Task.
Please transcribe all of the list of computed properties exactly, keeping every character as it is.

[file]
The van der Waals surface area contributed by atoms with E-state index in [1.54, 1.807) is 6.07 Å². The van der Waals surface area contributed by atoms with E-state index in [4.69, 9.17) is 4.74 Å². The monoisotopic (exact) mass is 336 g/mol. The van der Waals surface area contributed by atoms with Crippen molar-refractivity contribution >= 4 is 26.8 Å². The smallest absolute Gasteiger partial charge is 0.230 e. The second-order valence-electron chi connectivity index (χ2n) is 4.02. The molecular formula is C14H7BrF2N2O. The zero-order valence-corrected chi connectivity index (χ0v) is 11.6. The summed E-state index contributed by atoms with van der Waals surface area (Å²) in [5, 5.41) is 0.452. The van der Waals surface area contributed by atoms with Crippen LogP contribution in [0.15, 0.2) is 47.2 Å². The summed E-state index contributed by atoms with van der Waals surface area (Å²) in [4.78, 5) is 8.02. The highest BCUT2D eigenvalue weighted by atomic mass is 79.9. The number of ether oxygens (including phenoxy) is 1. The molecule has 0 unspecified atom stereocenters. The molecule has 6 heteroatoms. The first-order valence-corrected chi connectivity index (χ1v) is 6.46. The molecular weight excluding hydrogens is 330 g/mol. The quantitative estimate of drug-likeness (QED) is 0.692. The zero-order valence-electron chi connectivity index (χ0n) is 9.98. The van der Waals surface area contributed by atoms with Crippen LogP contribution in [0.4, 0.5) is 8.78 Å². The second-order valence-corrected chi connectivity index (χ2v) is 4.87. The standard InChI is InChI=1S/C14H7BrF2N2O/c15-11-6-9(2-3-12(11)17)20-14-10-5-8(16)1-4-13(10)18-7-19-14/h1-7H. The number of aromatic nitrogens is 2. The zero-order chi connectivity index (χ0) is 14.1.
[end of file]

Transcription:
The van der Waals surface area contributed by atoms with E-state index in [1.54, 1.807) is 6.07 Å². The van der Waals surface area contributed by atoms with E-state index in [4.69, 9.17) is 4.74 Å². The monoisotopic (exact) mass is 336 g/mol. The van der Waals surface area contributed by atoms with Crippen molar-refractivity contribution >= 4 is 26.8 Å². The smallest absolute Gasteiger partial charge is 0.230 e. The second-order valence-electron chi connectivity index (χ2n) is 4.02. The molecular formula is C14H7BrF2N2O. The zero-order valence-corrected chi connectivity index (χ0v) is 11.6. The summed E-state index contributed by atoms with van der Waals surface area (Å²) in [5, 5.41) is 0.452. The van der Waals surface area contributed by atoms with Crippen LogP contribution in [0.15, 0.2) is 47.2 Å². The summed E-state index contributed by atoms with van der Waals surface area (Å²) in [4.78, 5) is 8.02. The highest BCUT2D eigenvalue weighted by atomic mass is 79.9. The number of ether oxygens (including phenoxy) is 1. The molecule has 0 unspecified atom stereocenters. The molecule has 6 heteroatoms. The first-order valence-corrected chi connectivity index (χ1v) is 6.46. The molecular weight excluding hydrogens is 330 g/mol. The quantitative estimate of drug-likeness (QED) is 0.692. The zero-order valence-electron chi connectivity index (χ0n) is 9.98. The van der Waals surface area contributed by atoms with Crippen LogP contribution in [0.4, 0.5) is 8.78 Å². The second-order valence-corrected chi connectivity index (χ2v) is 4.87. The standard InChI is InChI=1S/C14H7BrF2N2O/c15-11-6-9(2-3-12(11)17)20-14-10-5-8(16)1-4-13(10)18-7-19-14/h1-7H. The number of aromatic nitrogens is 2. The zero-order chi connectivity index (χ0) is 14.1.